After failing its vehicle assessment, the overpass was transformed into Seoullo 7017 -- a reference to original construction year of 1970 and its 2017 transformation -- where people can walk high above the maddening traffic below, enjoying a panoramic view of the city.
|Seoul Mayor Park Won-soon talks in an interview with The Korea Herald on Feb. 23 at his office at Seoul City Hall. Park Hyun-koo/The Korea Herald|
As a rest area and tourist attraction with cafes, galleries and performance activities, the elevated garden park modeled on New York’s High Line is part of a larger urban regeneration effort by the capital city, led by Seoul Mayor Park Won-soon.
“In the past, Seoul focused on quantitative development and expansion in preparing for housing and population growth. Now, we need to switch to new regional development plans through physical regeneration (of decayed areas) and renewal,” Park told The Korea Herald.
“Instead of demolishing apartment buildings and housing to build new ones, it’s time to preserve and restore their historical and cultural values as a better solution to make peoples’ lives happier.”
His intensity when speaking about urban renewal was a reminder of the difficulty in addressing the disparity between the more affluent areas south of Han River and the older areas north of the river.
At the time of the 2011 local elections when the former lawyer-turned-civic activist won the Seoul mayor’s seat as an independent candidate, the concept of urban regeneration not familiar to most people.
In fact, conservative mayors Lee Myung-bak and Oh Se-hoon who preceded him did quite the opposite. As advocates of redevelopment as part of urban renewal, the two mayors insisted citywide reconstruction was needed to turn underprivileged housing areas into high-quality residential environments.
The new town policy, however, resulted in gentrification due to a sharp increase in real estate prices, displacing poor tenants.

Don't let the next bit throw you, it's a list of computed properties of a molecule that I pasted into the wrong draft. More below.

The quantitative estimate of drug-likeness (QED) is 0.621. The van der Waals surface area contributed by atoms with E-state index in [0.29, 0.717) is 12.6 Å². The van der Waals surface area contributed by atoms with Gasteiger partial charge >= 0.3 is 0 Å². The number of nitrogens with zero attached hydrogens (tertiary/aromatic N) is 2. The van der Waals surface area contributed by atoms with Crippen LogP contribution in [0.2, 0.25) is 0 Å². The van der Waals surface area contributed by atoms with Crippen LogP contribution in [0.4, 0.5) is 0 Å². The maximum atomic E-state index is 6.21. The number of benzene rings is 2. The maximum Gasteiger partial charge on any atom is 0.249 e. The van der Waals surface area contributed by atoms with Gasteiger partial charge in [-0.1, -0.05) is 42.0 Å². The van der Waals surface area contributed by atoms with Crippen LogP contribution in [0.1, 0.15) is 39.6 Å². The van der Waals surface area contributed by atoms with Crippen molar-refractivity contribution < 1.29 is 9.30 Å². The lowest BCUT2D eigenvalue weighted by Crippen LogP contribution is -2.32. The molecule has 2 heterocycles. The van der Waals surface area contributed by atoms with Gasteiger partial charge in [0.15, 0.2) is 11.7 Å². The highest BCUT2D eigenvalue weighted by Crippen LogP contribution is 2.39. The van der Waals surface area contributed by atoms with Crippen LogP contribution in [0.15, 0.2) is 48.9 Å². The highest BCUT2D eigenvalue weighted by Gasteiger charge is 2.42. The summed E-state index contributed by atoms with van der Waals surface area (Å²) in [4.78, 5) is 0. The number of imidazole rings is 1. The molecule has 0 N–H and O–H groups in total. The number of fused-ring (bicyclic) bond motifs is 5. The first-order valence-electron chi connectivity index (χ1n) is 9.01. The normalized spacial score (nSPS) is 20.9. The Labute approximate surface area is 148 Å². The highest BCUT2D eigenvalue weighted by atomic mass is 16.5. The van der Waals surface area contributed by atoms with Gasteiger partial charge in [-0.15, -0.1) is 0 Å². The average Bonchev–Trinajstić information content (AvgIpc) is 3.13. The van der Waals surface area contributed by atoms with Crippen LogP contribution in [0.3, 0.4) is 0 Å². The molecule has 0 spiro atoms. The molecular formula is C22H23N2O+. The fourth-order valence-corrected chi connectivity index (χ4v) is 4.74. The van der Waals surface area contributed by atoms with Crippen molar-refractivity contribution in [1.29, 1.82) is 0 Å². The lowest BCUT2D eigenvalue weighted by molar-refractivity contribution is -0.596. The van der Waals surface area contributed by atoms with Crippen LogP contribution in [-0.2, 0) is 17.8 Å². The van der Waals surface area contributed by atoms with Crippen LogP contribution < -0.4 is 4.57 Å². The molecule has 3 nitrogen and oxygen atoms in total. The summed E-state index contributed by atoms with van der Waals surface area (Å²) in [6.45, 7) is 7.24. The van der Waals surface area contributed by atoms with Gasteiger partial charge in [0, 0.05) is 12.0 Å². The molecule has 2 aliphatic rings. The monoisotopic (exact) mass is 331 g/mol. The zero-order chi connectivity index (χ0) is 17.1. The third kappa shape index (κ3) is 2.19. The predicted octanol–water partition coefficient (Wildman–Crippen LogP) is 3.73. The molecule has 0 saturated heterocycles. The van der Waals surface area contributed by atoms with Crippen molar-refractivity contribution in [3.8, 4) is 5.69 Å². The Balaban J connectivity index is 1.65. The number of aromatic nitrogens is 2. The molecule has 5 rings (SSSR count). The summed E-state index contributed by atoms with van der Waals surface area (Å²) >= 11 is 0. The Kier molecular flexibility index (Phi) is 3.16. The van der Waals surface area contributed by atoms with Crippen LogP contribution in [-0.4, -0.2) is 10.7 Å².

|Photo: Park Hyun-koo/The Korea Herald|
A shift is needed from expansion to consolidation and renewal, insists Park.
“Our urban planning should be different from that of rapidly growing Singapore or Hong Kong. Seoul has 2,000 years of history and enjoys beautiful natural environment surrounding the city with the clear flowing Han River. We need socio-ecological planning and a regional land use policy to preserve that. Just like what London and Paris are doing to regenerate architecture and old buildings to blend them into some thousand years of their history and cityscape,” Park said.
The run-down Sewoon Shopping Center in central Seoul reopened last year after renovation, adding to the growing list of urban regeneration projects and city design plans that now totals 131. Once the go-to place for electronics, Sewoon went into decline with the emergence of Yongsan electronics market in the late 1980s.
The remodeled space is now a tourist attraction with observation decks and gardens, while providing offices for startups run by subsidies.
Critics, however, point out space remodeling that is most concentrated in less affluent northern Seoul that deprives residents there of opportunities to accumulate wealth generated by property value increases through redevelopment and reconstruction.
Park acknowledges the claim, saying that it is only natural to have a different interest groups in areas earmarked for renewal.
“Some might want an increase in their properties’ value, while others hope to keep belonging to their neighborhoods without displacement. We should take all of the factors into consideration to either redevelop decaying urban regions or just simply regenerate underused or underutilized places. What we know for sure is we don’t need another matchbox-like apartment to be built, demolishing heritage buildings and neighborhoods with rich history,” Park said.
The model of developing the city through regeneration, is also a key to improving Seoul’s worsening air pollution, according to the mayor.
“The urban regeneration effort is also creating more bike paths, pedestrian-only roads and redesigned sidewalks to make them more pedestrian-friendly as a way to reduce energy waste. About 39 percent of fine dust emissions are generated by domestic environmental factors, including toxic pollution emissions from vehicles and heavy equipment. The pedestrian-friendly city will encourage more people to leave their cars at home,” Park said.
By Bak Se-hwan (firstname.lastname@example.org)